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Posted: Jan 25, 2008

Easily fabricated microscale fish bowls as a new class of payload carriers

(Nanowerk Spotlight) Hollow polymeric micro- and nanoparticles have numerous existing and many anticipated applications in drug delivery, ranging from the controlled release of drugs, cosmetics, inks, pigments or chemical reagents to the protection of biologically active species, and removal of pollutants. Encapsulation also allows drug targeting via cell and tissue-specific ligands. There is a variety of methods available for synthesis of polymer microspheres with hollow interiors. The hollow particles are most commonly prepared by coating the surfaces of colloidal templates with thin layers of the desired material (or its precursor), followed by selective removal of the templates by means of calcination or chemical etching. For polymers, methods such as emulsion polymerization, phase separation, cross-linking of micelles and self-assembly have also been demonstrated for generating hollow structures. The hollow polymer particles produced by these methods present either a closed-core-shell structure or many small pores on their surface. However, these synthetic approaches present limitations on the choice of polymers that can be produced as hollow microspheres. Also, the number, size and shape of the surface pores can not be easily manipulated. When these materials are used for encapsulation-related applications, the encapsulation of the desired functional materials is usually too slow and/or too labor-intense. These problems have motivated scientists to develop the synthesis of a new class of polymer microspheres, which they called microscale fish bowls. Their unique feature consists in the presence of one big pore on their surface that allows easy and fast diffusion of a functional material to be encapsulated. Another new feature is that this newly developed method presents no limitations on the choice of polymers that can be produced as microscale fish bowls.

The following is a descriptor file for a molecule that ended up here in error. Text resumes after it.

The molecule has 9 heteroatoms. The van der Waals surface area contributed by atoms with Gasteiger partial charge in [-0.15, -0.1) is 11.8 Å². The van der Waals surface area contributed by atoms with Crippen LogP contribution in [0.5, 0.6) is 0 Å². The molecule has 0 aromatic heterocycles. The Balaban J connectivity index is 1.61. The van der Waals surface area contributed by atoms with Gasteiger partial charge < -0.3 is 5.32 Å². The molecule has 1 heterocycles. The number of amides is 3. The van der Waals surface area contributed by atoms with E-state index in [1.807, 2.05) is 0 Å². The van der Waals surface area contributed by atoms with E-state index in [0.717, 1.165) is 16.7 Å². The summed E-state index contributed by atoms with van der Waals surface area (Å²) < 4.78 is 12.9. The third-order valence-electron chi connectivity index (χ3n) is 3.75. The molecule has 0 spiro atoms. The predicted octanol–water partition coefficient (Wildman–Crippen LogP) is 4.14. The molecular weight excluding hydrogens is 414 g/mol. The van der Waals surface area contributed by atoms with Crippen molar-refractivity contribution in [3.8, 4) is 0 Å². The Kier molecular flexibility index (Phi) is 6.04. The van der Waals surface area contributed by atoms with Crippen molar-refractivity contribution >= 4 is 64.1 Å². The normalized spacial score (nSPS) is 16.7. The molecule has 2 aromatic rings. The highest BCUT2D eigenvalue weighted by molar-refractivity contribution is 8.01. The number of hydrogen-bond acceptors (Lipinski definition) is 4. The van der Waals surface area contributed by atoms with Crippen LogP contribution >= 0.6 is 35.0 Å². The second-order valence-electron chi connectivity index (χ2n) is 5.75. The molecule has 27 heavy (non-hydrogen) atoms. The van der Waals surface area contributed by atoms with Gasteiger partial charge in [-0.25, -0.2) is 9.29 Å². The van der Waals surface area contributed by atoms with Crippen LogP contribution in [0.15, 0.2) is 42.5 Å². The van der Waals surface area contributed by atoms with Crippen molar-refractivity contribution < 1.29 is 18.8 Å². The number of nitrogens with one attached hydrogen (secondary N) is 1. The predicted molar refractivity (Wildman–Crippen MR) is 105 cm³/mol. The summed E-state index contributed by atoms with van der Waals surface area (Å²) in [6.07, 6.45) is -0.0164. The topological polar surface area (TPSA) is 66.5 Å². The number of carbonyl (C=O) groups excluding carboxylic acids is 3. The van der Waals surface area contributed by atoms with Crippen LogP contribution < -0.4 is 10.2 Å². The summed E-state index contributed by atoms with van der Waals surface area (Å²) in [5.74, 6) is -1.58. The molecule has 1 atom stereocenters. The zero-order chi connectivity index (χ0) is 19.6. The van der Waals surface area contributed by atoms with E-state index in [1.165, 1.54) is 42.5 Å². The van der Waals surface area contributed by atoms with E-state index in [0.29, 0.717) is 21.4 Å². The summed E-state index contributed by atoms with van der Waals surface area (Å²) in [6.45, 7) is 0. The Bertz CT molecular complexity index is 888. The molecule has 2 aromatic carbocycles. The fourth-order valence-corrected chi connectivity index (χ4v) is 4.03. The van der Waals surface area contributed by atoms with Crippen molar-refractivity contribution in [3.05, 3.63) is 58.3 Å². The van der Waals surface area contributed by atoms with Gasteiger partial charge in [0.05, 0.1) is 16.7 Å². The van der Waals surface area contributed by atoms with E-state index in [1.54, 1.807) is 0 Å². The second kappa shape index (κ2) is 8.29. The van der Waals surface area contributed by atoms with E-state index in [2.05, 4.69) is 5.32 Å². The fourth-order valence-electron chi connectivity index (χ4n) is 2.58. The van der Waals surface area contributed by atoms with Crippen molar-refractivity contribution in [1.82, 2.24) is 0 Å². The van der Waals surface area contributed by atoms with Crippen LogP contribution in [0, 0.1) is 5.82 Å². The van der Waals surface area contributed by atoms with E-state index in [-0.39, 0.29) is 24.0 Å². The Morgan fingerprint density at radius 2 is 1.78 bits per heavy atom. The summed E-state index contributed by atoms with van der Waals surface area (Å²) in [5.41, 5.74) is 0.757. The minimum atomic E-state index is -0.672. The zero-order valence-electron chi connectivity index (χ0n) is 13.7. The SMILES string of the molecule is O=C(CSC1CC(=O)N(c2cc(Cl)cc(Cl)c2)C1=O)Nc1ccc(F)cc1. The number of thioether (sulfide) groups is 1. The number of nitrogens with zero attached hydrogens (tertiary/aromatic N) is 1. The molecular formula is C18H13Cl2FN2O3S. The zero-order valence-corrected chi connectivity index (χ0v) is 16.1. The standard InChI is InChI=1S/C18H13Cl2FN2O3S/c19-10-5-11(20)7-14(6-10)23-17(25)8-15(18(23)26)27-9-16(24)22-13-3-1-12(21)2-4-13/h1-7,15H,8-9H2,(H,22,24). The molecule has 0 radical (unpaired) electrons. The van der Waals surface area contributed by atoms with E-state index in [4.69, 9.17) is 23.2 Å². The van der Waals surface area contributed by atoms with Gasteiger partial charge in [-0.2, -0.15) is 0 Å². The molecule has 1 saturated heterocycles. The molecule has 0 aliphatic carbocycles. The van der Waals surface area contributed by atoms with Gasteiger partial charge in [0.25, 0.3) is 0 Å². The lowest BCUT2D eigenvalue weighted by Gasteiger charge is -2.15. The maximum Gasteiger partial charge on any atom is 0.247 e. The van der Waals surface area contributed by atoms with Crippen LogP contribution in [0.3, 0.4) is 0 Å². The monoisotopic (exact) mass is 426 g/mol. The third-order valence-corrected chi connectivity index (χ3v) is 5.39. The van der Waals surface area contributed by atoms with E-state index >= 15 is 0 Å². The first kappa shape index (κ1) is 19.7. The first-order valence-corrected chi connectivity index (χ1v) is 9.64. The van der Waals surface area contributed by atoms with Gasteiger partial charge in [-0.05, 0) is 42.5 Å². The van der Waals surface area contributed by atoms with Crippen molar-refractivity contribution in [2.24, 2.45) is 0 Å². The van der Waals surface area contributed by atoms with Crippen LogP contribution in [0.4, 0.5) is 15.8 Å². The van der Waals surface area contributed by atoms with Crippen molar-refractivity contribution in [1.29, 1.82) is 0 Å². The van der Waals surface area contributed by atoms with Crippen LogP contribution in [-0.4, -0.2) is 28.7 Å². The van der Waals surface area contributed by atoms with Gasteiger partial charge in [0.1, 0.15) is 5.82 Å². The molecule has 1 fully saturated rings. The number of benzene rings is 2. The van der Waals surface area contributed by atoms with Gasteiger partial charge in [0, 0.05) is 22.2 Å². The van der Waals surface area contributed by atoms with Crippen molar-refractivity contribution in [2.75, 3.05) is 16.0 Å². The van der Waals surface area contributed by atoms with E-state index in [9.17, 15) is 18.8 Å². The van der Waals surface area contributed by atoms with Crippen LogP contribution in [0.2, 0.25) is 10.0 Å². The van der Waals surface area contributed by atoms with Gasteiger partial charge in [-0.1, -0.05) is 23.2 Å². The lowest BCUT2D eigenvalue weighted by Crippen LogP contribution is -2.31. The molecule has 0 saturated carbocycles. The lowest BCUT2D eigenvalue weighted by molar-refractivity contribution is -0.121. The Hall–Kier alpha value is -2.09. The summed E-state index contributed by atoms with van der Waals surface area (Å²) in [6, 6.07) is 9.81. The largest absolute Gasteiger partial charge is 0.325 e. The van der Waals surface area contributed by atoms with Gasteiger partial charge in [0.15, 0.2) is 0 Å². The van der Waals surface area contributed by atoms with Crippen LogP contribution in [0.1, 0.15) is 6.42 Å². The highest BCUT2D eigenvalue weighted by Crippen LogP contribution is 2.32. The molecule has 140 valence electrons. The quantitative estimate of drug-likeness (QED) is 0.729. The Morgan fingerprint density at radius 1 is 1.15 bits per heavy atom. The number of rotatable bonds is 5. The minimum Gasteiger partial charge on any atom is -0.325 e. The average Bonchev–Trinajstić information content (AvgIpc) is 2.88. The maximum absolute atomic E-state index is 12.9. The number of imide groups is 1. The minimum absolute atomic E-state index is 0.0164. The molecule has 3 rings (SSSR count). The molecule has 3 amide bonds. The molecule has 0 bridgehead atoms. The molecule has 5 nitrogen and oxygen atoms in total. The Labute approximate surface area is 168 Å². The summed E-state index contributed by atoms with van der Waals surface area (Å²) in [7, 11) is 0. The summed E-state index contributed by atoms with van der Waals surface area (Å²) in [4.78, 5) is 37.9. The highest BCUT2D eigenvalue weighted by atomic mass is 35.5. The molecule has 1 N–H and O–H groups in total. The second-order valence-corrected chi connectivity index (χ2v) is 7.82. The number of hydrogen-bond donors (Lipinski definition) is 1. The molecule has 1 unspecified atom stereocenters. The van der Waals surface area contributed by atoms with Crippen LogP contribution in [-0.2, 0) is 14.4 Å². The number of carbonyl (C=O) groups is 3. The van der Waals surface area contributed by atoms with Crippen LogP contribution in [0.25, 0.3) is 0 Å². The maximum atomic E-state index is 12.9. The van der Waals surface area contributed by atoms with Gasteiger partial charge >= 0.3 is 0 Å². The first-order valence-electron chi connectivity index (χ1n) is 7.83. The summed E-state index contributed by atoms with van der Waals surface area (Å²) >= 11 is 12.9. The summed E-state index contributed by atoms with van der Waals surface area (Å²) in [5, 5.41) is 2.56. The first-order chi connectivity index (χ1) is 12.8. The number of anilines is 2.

"The scientific core of our findings is about the establishment of a simple and versatile method for preparing polymer microscale fish bowls, i.e., polymer hollow microspheres containing engineered pores on their surfaces" Prof. Younan Xia tells Nanowerk. "Our approach is not limited to any particular polymer system, i.e., it can be applied to a variety of amorphous, semi-crystalline and biodegradable polymers. The size, number and shape of the pores located onto the surface of the microscale fish bowls can also be controlled based on the experimental conditions. Moreover, the pores can be closed via thermal or solvent-induced annealing process, making this system very attractive for applications in controlled release. In this case, the functional material to be released can be easily loaded and encapsulated through the pores. This strategy provides a useful platform for encapsulation and controlled release for a wealth of functional materials."
Conventionally, the hollow particles used for such an application possess either a completely close-shell or a multi-porous surface in which the number and shape of the many pores cannot be easily controlled. In these systems, the functional material to be encapsulated must be introduced by diffusing through the shell, which is usually a slow and labor-intense process.
Consequently, as Xia points out, the development of the microscale fish bowl represents an important advance in this area, as the presence of one big pore that can be easily closed via mild heating or solvent treatment allows to achieve fast and effective encapsulation, eliminating the problems observed in previous systems.
formation of microscale fish bowls from pre-synthesized polymer beads